The Potential of Refuse Derived Fuel

Riverside Waste Machinery

As tempting as it may be in a recession to ignore EU landfill diversion initiatives while we struggle for economic stability, the current unprecedented pressures on the Government and waste management industry to find alternative solutions for utilising waste, are not about to disappear.

It is now more than ten years since the EU Landfill Directive brought in tough new requirements to reduce the amount of biodegradable municipal waste being sent to landfill. Driven by the need to minimise landscape blight and the pollution of surface water, soil and air, the directive set mandatory targets for the UK to cut landfill volumes or face hefty fines.

But while there is optimism that deadlines will be met, there is concern that the UK’s overall approach to waste management is trailing behind continental Europe, which already has 429 Energy from Waste (EfW) plants operating within a £2.7bn market (according to research agency Frost & Sullivan).

I read last year that the UK for a population of 60.5 million has only 24 EfW plants, for example, whereas environmentally conscious Denmark has 32 plants for a population of five million. A survey by international legal practice Norton Rose also revealed that more than two thirds (69%) of senior waste sector stakeholders believe the UK will miss the 2013 target.

But there is still chance to catch up. The fact that France and Germany, who have the most plants, have already been able to meet their EU targets is clear indication that it can be done, providing the UK embraces innovative waste processing technologies in the same way.

Encouragingly, there are signs that this is beginning to happen. The concept of Refuse Derived Fuel (RDF) is not new, yet the buzz around ever more revolutionary ways to process RDF substances was both tangible and unparalleled at last year’s UK waste management events.

More and more companies are now looking for efficient and cost-effective alternative solutions for utilising waste, and companies that supply advanced and innovative technologies are now beginning to see an increase in demand. Since unveiling a revolutionary new concept for the processing of RDF substances last September, we are personally quoting for £17m worth of new shredding technology and such positive interest is unbelievably encouraging.

Advanced RDF processing methods, which shred and dehydrate municipal waste to produce a combustible pellet, are without doubt the way forward. By first recovering recyclable materials, extracting and cleaning heavy metals and removing organics for composting along the way, a product is eventually created that can be incinerated in power stations. Waste will have passed through a rigorous size reduction process to ensure a homogenous material in terms of size and calorific value –specific to the requirements of the end user – which will release a uniform quantity of heat once burned. And once burnt for energy, any such waste used to make RDF can be counted towards landfill diversion targets.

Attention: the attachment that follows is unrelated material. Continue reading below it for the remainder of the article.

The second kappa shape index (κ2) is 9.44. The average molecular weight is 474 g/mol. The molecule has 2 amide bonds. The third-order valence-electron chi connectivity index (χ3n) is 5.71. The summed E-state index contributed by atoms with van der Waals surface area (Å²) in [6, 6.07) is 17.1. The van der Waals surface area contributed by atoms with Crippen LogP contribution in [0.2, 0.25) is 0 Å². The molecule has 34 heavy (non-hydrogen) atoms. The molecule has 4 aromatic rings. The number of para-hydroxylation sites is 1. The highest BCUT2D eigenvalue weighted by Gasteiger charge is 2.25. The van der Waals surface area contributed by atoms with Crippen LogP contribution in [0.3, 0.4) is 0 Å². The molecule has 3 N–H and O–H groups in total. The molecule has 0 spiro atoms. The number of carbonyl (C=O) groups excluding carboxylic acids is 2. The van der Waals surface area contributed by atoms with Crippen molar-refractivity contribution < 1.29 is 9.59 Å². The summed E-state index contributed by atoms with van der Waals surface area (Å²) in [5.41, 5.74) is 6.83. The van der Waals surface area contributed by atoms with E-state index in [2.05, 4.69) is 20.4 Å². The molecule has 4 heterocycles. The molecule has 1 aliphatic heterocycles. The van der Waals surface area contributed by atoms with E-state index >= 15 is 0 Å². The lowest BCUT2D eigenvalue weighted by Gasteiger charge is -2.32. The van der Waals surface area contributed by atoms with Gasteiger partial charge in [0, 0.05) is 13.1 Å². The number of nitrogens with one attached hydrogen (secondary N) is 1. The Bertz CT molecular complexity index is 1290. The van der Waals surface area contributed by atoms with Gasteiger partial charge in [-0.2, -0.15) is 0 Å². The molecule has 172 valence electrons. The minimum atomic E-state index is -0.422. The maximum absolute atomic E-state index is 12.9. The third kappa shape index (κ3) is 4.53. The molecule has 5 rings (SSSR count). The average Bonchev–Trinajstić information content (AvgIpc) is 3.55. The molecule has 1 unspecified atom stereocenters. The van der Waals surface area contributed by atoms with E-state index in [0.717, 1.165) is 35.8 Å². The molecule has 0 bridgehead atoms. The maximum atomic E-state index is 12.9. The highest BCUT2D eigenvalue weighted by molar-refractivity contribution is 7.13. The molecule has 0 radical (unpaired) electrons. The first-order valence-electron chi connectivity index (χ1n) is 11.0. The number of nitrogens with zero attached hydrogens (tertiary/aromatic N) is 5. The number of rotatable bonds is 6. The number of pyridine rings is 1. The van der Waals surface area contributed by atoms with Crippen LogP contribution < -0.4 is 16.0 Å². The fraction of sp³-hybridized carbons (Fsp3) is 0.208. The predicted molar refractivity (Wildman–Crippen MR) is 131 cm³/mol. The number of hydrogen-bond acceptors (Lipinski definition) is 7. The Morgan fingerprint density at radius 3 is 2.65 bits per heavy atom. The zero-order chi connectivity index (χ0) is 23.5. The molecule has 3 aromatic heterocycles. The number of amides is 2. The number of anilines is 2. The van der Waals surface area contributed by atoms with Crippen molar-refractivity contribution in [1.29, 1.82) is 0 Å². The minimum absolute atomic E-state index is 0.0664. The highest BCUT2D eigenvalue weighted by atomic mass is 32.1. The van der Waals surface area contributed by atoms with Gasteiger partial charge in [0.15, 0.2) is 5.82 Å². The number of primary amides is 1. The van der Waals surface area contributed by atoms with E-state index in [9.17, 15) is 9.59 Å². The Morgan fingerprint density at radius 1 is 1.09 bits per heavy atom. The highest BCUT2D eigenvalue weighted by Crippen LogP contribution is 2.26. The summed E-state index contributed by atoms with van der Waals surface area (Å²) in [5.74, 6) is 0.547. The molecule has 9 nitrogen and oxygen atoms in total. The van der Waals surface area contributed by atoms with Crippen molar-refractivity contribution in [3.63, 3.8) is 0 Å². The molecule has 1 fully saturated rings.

The heightened interest at industry events throughout 2009 must be read as a call to action, because there are still barriers to be overcome – not least of which is cost. RDF is currently caught in a classic supply and demand scenario: without sufficient RDF in the UK to make it a viable alternative to fossil fuels, it remains at a premium, and for as long as it is higher in cost and there are less ‘incentives’ for companies to go down the green route, demand remains low.

The responsibility perhaps therefore lies with the government and with us in the waste transfer industry generally to feed demand for RDF, by educating the population from the bottom up and promoting the benefits of advanced technologies to every business and householder in the UK.

The truth is perhaps that many members of the public still labour under the misconception that EfW plants actually add to pollution problems. This belief is borne partly out of a general lack of confidence in the waste management industry’s ability to manage the sorting and recycling of waste effectively. It’s also, in part, the legacy of well documented municipal waste incineration pollution in the 1970s.

There is therefore work to be done in building a new positivity about the modern-day reality of scientific and systematic processes that ensure removal of harmful pollutants render RDF a comparatively clean and safe energy source.  By its very nature waste is varied and diverse but technology now exists to ensure heterogeneity does not pose a problem.

Market opportunities for EfW plants certainly exist but funding clearly remains an issue, perhaps because many doubt the long-term competitive advantage of new waste technologies. As we look forward to Futuresource in June we must therefore concentrate on proving the quality assurance and benefits that we claim are associated with more revolutionary solutions.

It has been quoted that more than half (56%) of Denmark’s community and domestic energy requirement comes from RDF, making it the highest RDF producer and user in Europe. But as abbreviations such as RDF, MSW, SRF, EfW and WTE are also on everyone’s lips in the UK, it’s now time for us to similarly translate today’s rubbish into tomorrow’s fuel. RDF is not a panacea, but it is without doubt a giant step in the right direction.